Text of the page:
Data Protection in Employment – Amendments in the Bulgarian Legislation After the GDPR

As of 2 March 2019 the Bulgarian Personal Data Protection Act is amended in line with the GDPR regulations. Interestingly, this so called “implementing act” does not change much, in terms of regulation, the personal data protection climate in Bulgaria. It is safe to say that the Bulgarian personal data protection legislation is among the most stringent even before the dawn of the GDPR. Due to this, part of the regime introduced by the GDPR is more relaxed than the requirements of the previous version of the Bulgarian Personal Data Protection Act having a history as of 2002 in Bulgaria.

The main effect triggered by the mandatory application of the GDPR regulations is liaised with the sanctions provided therein. Companies processing personal data in their capacity as employers seem to be more disciplined than before the GDPR era. They begin to pay more attention and turn focus to the already existing legislation and strive to align with the mandatory personal data protection requirements in their daily practice. There are of course some amendments introduced in the domestic legislation in view of the required GDPR regulations and some of the most significant ones are related to the employment relations.

The changes in the employment relations may be separated in three main directions as reviewed below – data processed during the recruitment process and upon commencement of the employment; data processed within an established employment relationship; and data processed upon and after termination of an employment contract.

Data processed during the recruitment process and upon executing an employment contract

The categories of personal data which are necessarily disclosed and processed during the recruitment process relate only to the data needed for the selection procedure. It is unacceptable for a potential employer to require candidates to reveal too much data or data that are not relevant to the decision-making process as well as data that go too deeply into the personal life of the job applicants. For example, information on the family status of the candidate, personal identification number, hobbies and interests that are unrelated to the desired position are considered irrelevant for the purposes of recruitment and may be processed only on the basis of the data subject`s consent.

On the other hand, the list of data that the employers are statutory entitled to collect for the purposes of the establishment of an employment relationship can be derived from the documents provided by the law which are necessary for the conclusion of an employment contract, such as:

  • Limited personal data from the identity document;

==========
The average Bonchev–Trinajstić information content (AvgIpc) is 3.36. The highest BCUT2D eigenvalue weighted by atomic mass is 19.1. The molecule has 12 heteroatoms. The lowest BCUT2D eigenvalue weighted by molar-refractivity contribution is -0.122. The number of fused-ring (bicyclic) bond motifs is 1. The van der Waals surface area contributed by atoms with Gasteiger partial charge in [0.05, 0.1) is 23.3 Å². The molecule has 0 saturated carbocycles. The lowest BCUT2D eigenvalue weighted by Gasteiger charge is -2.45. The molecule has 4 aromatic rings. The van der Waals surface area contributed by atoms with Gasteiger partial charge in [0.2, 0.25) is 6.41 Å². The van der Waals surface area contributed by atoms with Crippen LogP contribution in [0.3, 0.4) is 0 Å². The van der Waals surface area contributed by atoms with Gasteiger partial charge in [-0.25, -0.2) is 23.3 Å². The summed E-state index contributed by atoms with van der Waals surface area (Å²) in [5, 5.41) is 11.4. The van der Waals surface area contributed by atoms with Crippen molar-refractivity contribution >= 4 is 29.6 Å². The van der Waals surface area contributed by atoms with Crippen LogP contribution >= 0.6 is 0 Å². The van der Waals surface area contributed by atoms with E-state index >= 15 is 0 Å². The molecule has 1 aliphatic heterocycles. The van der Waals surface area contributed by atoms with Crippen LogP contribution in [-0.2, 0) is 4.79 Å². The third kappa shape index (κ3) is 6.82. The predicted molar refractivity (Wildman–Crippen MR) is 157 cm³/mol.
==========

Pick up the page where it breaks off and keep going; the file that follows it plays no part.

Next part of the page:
• Documents regarding education, scientific degree, professional qualifications and work career but only in case they are necessary for the performance of the specific type of work or the specific position/workplace for which the candidate applies;
  • Document evidencing work experience only when for the position the candidate applies for requires such work experience;
  • Medical examination document for starting work and after suspension of work under an employment contract for a period exceeding three months;
  • A criminal record certificate, only when a statute or other normative act requires provision of such certificate;
  • Permission from the labor Inspectorate in cases when the candidate is below 16 or is between 16 and 18 years old.

Evident from the above, autobiography or CV is not among the required documents. As prior to entering into force of GDPR, now even on stronger grounds, documents other than those provided for by law, is unacceptable to be required by employers. Employers are not entitled to process data other than those listed in the statutory catalogue, unless on the basis of the data subject`s consent.

Furthermore, without the consent of the job applicant, establishing a relationship with previous employers is inadmissible. Data subject`s consent remains an alternative ground for data processing when there is no other legal ground to this end but not always, considering the presumed employees’ state of dependency in the employment relation.

One of the positive effects after the GDPR is that employers ceased to perform background checks of the job applicants and to make ID copies.

The statutory storage limitation of job applicants` personal data, including such contained in CVs, collected and processed during the recruitment process, is six months after closure of the specific selection procedure for which they are initially collected, unless the applicant has given his or her explicit consent to storage for a longer period.

Data processed within an established employment relationship

The employment relationship usually develops over time and there is an increasing amount of data processed during its existence.